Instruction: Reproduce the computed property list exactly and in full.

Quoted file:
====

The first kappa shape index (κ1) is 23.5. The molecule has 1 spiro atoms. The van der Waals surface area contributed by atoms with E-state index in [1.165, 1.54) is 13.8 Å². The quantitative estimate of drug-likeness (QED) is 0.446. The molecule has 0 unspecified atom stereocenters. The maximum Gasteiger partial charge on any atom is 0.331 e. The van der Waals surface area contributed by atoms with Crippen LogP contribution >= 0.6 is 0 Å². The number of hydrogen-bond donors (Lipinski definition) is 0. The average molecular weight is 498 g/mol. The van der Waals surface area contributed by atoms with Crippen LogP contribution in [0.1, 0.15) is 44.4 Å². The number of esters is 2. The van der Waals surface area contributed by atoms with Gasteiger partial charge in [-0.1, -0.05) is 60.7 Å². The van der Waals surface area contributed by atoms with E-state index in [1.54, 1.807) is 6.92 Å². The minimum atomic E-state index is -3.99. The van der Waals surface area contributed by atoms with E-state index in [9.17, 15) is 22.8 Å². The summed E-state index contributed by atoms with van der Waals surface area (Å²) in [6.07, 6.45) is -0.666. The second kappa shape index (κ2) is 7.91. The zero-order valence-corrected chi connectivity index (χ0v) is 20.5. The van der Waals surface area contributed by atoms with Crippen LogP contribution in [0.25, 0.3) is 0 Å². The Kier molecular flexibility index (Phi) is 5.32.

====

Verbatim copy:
The first kappa shape index (κ1) is 23.5. The molecule has 1 spiro atoms. The van der Waals surface area contributed by atoms with E-state index in [1.165, 1.54) is 13.8 Å². The quantitative estimate of drug-likeness (QED) is 0.446. The molecule has 0 unspecified atom stereocenters. The maximum Gasteiger partial charge on any atom is 0.331 e. The van der Waals surface area contributed by atoms with Crippen LogP contribution >= 0.6 is 0 Å². The number of hydrogen-bond donors (Lipinski definition) is 0. The average molecular weight is 498 g/mol. The van der Waals surface area contributed by atoms with Crippen LogP contribution in [0.1, 0.15) is 44.4 Å². The number of esters is 2. The van der Waals surface area contributed by atoms with Gasteiger partial charge in [-0.1, -0.05) is 60.7 Å². The van der Waals surface area contributed by atoms with E-state index in [1.54, 1.807) is 6.92 Å². The minimum atomic E-state index is -3.99. The van der Waals surface area contributed by atoms with E-state index in [9.17, 15) is 22.8 Å². The summed E-state index contributed by atoms with van der Waals surface area (Å²) in [6.07, 6.45) is -0.666. The second kappa shape index (κ2) is 7.91. The zero-order valence-corrected chi connectivity index (χ0v) is 20.5. The van der Waals surface area contributed by atoms with Crippen LogP contribution in [0.25, 0.3) is 0 Å². The Kier molecular flexibility index (Phi) is 5.32.